OpenAIRE: Supporting a European open access mandate

Najla Rettberg; Birgit Schmidt

Correspondence: Contact series editors Zach Coble, digital scholarship specialist at New York University, and Adrian Ho, director of digital scholarship at the University of Kentucky Libraries, at E-mail: with article ideas

Research outcomes resulting from taxpayers’ investment in research are a common good and should be made openly available for all. According to the European Commission (EC), open access (OA) is defined as the “practice of providing online access to reusable scientific information that is free of charge to the end user.”1 The EC is a significant funder of research and facilitates collaborative and cross-disciplinary scientific activities. In 2008, the EC launched the Open Access Pilot,2 requiring beneficiaries of its previous funding program, the 7th Framework Programme (FP7), to make their best effort to ensure OA to peer-reviewed articles. Its new funding program, Horizon2020, will invest nearly €80 billion in competitive research.3 Here the mandate was strengthened to stipulate that the publication output of all EC-funded projects be made open.4

What is OpenAIRE, and how does it work?

To complement this OA mandate, the EC funded the development of an infrastructure to support its take-up and implementation. It was recognized early on that a wide-reaching European mandate required local outreach to ensure its success. The outreach activities would include raising awareness, supporting researchers in OA matters, creating an online platform to provide a smooth workflow, and establishing a technical infrastructure to ingest and curate the metadata and to provide value-added tools.

OpenAIRE stands for Open Access Infrastructure for Research in Europe, and its mission is to gather the metadata of research output (publications and associated research) funded by the EC. The infrastructure is composed of a decentralized network of data sources, namely publication repositories, data repositories, publishers, and current research information systems. By harnessing the contents of “compatible” publication and data repositories (both institutional and disciplinary), it encourages the exposure of metadata, including funding information, in a uniform way. It also collects information from OA journals and other services that collect and display disparate collections. This technical infrastructure is complemented by a range of activities that support the mandate’s usage and uptake.

Pan-European support activities

Europe has a diverse repository landscape. The OA mandate situation across Europe is very heterogeneous and at different stages of maturity. A key element in OpenAIRE is its participatory design. A network of 33 pan-European advocacy nodes, known as National Open Access Desks (NOADs),5 reach out to researchers and project coordinators of EC-funded projects to inform them of the EC open access mandate and to align their local infrastructures with a common European platform. Additionally, the involvement of libraries within research infrastructures is an important signal that they constitute an integral building block of the scientific research landscape6 by enabling OA to vital research.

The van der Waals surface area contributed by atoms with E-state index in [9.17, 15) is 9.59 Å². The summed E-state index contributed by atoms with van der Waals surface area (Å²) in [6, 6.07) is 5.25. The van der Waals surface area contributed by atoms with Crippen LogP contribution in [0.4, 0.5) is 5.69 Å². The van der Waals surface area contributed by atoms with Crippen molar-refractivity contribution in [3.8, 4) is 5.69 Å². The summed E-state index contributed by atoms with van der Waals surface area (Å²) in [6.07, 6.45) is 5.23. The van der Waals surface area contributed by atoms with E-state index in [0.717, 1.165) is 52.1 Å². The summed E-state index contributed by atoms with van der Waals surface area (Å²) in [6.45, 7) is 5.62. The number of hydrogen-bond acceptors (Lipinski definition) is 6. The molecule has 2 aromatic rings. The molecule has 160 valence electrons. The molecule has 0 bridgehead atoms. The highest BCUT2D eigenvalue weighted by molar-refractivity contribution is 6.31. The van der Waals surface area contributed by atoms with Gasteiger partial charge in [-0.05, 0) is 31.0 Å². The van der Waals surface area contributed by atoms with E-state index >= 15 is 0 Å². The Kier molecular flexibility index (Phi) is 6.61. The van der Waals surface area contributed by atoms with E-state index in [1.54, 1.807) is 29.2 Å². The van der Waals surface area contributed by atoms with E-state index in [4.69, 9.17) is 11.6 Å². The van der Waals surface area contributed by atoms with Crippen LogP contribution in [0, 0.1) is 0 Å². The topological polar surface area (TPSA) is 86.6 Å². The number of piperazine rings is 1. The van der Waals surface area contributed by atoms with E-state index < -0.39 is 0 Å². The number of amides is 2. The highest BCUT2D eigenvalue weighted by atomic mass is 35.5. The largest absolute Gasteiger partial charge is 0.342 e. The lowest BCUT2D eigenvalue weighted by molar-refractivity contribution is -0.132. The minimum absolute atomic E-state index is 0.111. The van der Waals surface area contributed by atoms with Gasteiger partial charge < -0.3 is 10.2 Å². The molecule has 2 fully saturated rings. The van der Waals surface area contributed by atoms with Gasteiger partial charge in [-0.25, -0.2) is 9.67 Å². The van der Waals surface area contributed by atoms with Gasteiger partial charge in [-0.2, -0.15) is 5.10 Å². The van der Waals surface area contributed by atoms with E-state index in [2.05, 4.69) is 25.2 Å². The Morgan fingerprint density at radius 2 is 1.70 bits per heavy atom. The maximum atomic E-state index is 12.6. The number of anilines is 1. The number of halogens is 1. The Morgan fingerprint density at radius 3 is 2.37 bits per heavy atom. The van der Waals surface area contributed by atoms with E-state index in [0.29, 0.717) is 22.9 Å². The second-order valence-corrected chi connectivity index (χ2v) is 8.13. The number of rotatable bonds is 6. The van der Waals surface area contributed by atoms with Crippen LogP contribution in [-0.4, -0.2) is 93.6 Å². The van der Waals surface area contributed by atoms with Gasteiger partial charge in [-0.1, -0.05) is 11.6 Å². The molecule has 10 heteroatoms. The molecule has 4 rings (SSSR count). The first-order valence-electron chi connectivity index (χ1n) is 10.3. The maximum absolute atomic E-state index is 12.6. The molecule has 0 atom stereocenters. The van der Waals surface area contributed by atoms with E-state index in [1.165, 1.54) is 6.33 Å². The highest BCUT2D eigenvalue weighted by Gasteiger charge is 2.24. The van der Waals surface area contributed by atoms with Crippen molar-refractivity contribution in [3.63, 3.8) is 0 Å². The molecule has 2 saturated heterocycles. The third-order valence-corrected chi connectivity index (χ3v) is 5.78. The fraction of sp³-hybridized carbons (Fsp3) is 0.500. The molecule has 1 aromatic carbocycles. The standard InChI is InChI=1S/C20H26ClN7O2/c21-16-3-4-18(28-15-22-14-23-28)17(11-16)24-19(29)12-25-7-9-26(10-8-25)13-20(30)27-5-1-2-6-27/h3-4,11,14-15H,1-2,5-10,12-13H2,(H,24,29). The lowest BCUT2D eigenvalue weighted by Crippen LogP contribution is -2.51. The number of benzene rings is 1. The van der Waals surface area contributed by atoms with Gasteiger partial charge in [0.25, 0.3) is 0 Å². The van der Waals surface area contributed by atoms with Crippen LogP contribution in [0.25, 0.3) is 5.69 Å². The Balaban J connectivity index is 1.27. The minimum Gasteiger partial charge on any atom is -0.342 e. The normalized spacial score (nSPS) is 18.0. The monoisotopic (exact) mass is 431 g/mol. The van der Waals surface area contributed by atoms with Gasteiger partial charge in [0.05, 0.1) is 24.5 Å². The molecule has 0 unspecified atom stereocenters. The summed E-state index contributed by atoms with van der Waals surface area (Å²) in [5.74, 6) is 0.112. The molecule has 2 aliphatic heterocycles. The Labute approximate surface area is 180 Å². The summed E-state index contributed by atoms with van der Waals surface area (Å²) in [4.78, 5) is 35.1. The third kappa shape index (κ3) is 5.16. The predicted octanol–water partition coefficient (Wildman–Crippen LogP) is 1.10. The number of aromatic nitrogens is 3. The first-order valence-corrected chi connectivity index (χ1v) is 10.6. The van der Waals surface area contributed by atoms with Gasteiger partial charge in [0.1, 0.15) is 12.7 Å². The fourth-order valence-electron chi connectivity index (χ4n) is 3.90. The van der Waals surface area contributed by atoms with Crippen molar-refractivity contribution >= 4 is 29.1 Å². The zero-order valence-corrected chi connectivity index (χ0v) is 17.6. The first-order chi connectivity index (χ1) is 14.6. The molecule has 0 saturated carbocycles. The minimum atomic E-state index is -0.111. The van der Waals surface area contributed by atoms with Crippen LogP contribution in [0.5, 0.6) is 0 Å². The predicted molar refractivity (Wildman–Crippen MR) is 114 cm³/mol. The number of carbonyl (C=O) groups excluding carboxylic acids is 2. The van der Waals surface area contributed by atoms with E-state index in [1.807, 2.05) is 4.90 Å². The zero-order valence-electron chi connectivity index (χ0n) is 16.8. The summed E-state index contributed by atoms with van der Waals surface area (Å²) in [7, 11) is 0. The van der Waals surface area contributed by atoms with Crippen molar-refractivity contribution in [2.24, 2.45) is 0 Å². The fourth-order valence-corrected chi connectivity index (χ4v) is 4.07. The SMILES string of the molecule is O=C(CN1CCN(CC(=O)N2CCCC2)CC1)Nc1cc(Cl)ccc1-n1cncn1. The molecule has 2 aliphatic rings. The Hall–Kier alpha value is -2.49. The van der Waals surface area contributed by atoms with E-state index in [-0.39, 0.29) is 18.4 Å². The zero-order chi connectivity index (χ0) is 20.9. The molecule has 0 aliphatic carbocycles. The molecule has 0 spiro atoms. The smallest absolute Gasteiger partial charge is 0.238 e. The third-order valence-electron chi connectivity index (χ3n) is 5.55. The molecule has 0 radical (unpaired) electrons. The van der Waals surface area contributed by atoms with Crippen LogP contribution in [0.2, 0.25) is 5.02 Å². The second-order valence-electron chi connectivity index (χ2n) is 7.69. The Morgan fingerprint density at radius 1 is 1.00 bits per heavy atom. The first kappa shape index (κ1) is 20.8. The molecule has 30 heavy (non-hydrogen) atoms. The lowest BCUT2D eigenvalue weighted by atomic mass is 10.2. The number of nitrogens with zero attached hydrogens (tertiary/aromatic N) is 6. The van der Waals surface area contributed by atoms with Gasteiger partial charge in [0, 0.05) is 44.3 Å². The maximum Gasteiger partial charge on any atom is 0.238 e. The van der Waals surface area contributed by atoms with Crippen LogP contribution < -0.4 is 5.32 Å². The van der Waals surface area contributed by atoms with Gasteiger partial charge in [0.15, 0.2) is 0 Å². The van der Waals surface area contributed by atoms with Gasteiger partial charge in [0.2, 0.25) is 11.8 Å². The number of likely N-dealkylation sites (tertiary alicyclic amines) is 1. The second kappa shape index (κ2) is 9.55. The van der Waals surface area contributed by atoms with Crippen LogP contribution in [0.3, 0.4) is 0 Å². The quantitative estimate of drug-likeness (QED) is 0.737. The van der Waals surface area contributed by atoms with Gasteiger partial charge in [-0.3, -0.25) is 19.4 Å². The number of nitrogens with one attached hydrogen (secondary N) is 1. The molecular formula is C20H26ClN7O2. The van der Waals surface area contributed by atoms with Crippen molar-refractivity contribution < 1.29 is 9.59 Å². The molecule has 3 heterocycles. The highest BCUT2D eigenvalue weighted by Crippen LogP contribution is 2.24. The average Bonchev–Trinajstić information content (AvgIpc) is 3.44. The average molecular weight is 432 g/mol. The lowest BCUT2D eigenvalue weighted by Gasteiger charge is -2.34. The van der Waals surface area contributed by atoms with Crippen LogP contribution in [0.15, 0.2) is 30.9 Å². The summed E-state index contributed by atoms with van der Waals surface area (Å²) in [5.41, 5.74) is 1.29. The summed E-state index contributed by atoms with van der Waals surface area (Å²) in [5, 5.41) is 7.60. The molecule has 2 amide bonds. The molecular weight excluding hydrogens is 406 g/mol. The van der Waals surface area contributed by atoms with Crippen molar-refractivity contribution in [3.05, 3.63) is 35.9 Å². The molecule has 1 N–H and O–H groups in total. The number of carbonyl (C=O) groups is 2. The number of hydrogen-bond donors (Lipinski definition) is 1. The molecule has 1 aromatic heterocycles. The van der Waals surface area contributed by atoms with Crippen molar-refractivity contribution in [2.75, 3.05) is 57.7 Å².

OpenAIRE provides support for the mandate using the following channels:

  • Help-desk. As part of its localized outreach, a ticketing system distributes requests (often policy- or repository-related) to NOADs. This proves to be an efficient way to allocate resources across the network.
  • Online resources. The OpenAIRE portal gives access to many FAQs, guides, and factsheets. There are answers to common questions such as intellectual property rights or copyright. The portal also features EC projects that have successfully implemented OA.7 A strong social media presence helps attract new users and foster a sense of community. A blog8 and monthly newsletter9 also raise awareness of scholarly communication issues.
  • Webinars/training. The OpenAIRE networking team is adept at holding webinars and training on different aspects of OA, and over the last few years has held a series of European workshops on scholarly communication topics,10 such as legal issues in data sharing and effective data management practices and policies.

OpenAIRE-compliant repositories across Europe.

The scholarly communication landscape is changing rapidly, and OpenAIRE leverages its partnerships with key players to align its strategic goals. It works closely with a number of initiatives that promote open science, training, and common standards, e.g., the EC’s project Facilitate Open Science Training For European Research (FOSTER)11 and the Confederation of Open Access Repositories (COAR).12

Outside Europe, OpenAIRE collaborates with many international organizations, such as SHARE13 and the Australian National Data Service,14 and the Research Data Alliance,15 as well as data infrastructures such as Dryad16 and DataCite.17

What does the infrastructure provide?

OpenAIRE has built a robust infrastructure to support the above activities. Repository managers are supported by a set of OpenAIRE guidelines18 on how to interpret and expose metadata and how to get metadata validated and aggregated into the OpenAIRE infrastructure. At present, OpenAIRE harvests from 477 repositories and 75 OA journals.19 In terms of numbers, OpenAIRE is growing and currently provides access to more than 8.5 million OA records, of which 85,000 are linked to EC funding information.

Example project overview via the OpenAIRE portal.

OpenAIRE can extend its services to other national funders. This means that it can identify the research output of any funder or initiative that is able to share its program details. OpenAIRE has started to do this for the Wellcome Trust, the European Grid Initiative, the major Portuguese National Science Funder, and the German Research Foundation.

For researchers, OpenAIRE has established Zenodo,20 which provides a fallback repository for those who don’t have the appropriate data storage infrastructure. OpenAIRE also offers a CrossRef service to establish the links between publications and FP7 projects.

The most widely used service is aimed at project coordinators, and it allows them to obtain an overview of their projects, which provides the number of publications and status, details of the funding stream, and links to the EC services.

What challenges has OpenAIRE faced?